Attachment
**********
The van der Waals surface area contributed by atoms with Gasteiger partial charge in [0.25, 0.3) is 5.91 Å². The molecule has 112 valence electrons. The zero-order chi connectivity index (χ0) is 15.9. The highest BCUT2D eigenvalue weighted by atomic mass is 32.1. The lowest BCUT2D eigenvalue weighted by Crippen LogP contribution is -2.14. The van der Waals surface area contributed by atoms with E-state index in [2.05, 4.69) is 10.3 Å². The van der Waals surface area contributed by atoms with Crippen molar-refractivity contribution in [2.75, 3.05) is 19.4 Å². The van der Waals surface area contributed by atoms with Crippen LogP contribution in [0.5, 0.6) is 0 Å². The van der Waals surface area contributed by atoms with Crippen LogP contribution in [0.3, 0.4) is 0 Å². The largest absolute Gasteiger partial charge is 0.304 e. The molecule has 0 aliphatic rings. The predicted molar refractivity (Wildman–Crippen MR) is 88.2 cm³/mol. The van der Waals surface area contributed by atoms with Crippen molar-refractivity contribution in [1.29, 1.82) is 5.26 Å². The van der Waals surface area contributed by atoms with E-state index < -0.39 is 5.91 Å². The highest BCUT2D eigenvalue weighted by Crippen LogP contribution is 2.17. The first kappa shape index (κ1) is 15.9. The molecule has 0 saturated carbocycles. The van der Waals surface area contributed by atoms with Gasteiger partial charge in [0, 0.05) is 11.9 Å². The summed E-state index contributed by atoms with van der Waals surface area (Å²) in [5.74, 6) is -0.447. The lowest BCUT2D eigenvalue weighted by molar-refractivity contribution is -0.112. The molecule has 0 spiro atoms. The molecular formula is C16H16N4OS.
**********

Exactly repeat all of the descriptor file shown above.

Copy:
The van der Waals surface area contributed by atoms with Gasteiger partial charge in [0.25, 0.3) is 5.91 Å². The molecule has 112 valence electrons. The zero-order chi connectivity index (χ0) is 15.9. The highest BCUT2D eigenvalue weighted by atomic mass is 32.1. The lowest BCUT2D eigenvalue weighted by Crippen LogP contribution is -2.14. The van der Waals surface area contributed by atoms with E-state index in [2.05, 4.69) is 10.3 Å². The van der Waals surface area contributed by atoms with Crippen molar-refractivity contribution in [2.75, 3.05) is 19.4 Å². The van der Waals surface area contributed by atoms with Crippen LogP contribution in [0.5, 0.6) is 0 Å². The van der Waals surface area contributed by atoms with Crippen LogP contribution in [0.3, 0.4) is 0 Å². The largest absolute Gasteiger partial charge is 0.304 e. The molecule has 0 aliphatic rings. The predicted molar refractivity (Wildman–Crippen MR) is 88.2 cm³/mol. The van der Waals surface area contributed by atoms with Crippen molar-refractivity contribution in [1.29, 1.82) is 5.26 Å². The van der Waals surface area contributed by atoms with E-state index < -0.39 is 5.91 Å². The highest BCUT2D eigenvalue weighted by Crippen LogP contribution is 2.17. The first kappa shape index (κ1) is 15.9. The molecule has 0 saturated carbocycles. The van der Waals surface area contributed by atoms with Gasteiger partial charge in [0, 0.05) is 11.9 Å². The summed E-state index contributed by atoms with van der Waals surface area (Å²) in [5.74, 6) is -0.447. The lowest BCUT2D eigenvalue weighted by molar-refractivity contribution is -0.112. The molecule has 0 spiro atoms. The molecular formula is C16H16N4OS.